MicroRNAs became the stars of the RNA universe when, in 2001, scientists found that these short RNAs can control whether or not genes are expressed. This month, scientists at Rockefeller University and the Wellcome Trust cast new light on the genesis of these key biological regulators and how they carry out their function. These provocative new findings were reported online July 12 in the journal Genes & Development.
While microRNAs are made in large amounts in every cell from plants to humans, Dnal OCarroll, a research associate in Alexander Tarakhovskys lab at The Rockefeller University, has focused on understanding how they regulate the development of one particular system: the hematopoietic system.
This is a system where similar kinds of stem cells give rise to all the different types of blood cells in the body, so you can definitively address whether microRNAs are involved in the processes by which they specialize and develop, says OCarroll.
Instead of making proteins, these snippets of RNA repress their synthesis. They bind to messenger RNAs (mRNAs) the blueprints for proteins and either target them for destruction or inhibit their protein-making output. In order for microRNA to find its target mRNA, it needs the help of the protein Ago2, the only member of the Argonaute family of proteins that has a slicer function: That is, once microRNA binds with its target, it cleaves it, effectively stopping mRNAs ability to make proteins.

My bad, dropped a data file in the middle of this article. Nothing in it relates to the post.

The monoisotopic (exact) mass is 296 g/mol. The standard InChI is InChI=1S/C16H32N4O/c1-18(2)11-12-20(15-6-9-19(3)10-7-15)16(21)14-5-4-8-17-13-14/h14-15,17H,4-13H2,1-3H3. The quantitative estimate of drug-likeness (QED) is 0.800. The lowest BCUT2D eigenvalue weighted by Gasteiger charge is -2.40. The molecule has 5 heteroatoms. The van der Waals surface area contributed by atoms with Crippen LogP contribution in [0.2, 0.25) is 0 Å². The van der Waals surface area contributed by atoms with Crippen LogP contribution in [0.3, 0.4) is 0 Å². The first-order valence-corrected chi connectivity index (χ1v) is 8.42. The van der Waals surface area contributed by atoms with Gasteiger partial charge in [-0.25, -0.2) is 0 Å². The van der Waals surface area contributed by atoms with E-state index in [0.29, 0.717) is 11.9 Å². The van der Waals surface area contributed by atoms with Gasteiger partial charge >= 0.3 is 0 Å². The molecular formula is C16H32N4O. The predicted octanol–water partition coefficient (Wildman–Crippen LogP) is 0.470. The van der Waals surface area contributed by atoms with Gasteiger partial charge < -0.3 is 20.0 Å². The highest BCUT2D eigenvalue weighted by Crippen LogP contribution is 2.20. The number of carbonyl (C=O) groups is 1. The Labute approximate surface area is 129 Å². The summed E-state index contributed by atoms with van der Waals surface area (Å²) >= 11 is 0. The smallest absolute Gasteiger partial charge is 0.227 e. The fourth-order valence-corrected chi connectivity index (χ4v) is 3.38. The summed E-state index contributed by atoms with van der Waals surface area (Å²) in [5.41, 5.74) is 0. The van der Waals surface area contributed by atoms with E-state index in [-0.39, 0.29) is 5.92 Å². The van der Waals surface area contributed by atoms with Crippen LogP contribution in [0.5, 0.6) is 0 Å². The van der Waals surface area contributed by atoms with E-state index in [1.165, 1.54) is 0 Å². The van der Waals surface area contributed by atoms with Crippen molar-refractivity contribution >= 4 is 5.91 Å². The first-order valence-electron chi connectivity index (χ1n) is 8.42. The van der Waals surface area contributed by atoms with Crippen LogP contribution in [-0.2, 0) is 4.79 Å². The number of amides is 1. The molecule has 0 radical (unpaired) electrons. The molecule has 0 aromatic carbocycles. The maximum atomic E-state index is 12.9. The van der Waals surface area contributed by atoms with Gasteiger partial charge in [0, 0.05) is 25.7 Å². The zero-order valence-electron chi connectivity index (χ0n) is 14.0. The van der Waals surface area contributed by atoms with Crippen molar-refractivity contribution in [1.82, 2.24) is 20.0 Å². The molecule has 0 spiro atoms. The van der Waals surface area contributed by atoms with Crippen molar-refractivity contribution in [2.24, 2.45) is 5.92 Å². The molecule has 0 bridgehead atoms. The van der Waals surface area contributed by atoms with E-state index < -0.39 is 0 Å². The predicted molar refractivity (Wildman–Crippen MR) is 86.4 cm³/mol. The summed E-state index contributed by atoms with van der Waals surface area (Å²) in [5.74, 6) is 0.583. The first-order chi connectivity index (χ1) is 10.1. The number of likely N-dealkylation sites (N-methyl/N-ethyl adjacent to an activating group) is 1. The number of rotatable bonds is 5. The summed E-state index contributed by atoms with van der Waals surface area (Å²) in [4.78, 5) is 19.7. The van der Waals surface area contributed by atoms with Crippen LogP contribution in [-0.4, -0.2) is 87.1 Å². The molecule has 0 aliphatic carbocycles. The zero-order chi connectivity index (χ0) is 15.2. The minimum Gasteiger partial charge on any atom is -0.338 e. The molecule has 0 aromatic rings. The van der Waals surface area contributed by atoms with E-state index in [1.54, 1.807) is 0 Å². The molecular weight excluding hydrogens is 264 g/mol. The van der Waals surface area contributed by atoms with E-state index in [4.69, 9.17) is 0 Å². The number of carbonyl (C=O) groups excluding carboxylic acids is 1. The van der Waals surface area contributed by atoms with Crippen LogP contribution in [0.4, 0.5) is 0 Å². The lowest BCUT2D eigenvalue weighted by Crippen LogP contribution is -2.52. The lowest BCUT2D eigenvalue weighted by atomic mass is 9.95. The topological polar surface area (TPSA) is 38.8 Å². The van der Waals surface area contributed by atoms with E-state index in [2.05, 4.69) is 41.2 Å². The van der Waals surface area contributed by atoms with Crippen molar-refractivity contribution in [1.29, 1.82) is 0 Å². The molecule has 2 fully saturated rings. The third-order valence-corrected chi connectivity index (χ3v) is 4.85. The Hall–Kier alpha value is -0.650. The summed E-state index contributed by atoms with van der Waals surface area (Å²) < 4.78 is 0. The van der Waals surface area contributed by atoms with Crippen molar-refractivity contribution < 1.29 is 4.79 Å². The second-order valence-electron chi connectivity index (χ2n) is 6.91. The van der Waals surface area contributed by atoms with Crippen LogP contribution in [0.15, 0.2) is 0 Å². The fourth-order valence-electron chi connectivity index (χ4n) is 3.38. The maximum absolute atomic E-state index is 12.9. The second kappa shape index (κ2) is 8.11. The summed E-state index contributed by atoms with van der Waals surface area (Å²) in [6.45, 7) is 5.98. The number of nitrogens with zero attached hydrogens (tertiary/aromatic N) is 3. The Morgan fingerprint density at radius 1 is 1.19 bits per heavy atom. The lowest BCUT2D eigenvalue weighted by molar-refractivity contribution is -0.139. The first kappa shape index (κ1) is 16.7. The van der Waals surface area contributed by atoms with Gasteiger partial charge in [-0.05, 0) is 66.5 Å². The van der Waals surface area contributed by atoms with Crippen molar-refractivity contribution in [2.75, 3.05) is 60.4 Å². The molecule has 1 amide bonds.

Since the slicer activity of Ago2 would be the most efficient way of regulating microRNA function, OCarroll wanted to see whether it plays a role in the development of blood cells.
In the bone marrow of adult mice where their blood stem cells reside OCarroll conditionally knocked out the gene that encodes Ago2. Two months later, OCarroll observed that they had developed anemia and enlarged spleens, and noted that although the stem cells still gave rise to all blood cell types, th
Contact: Joseph Bonner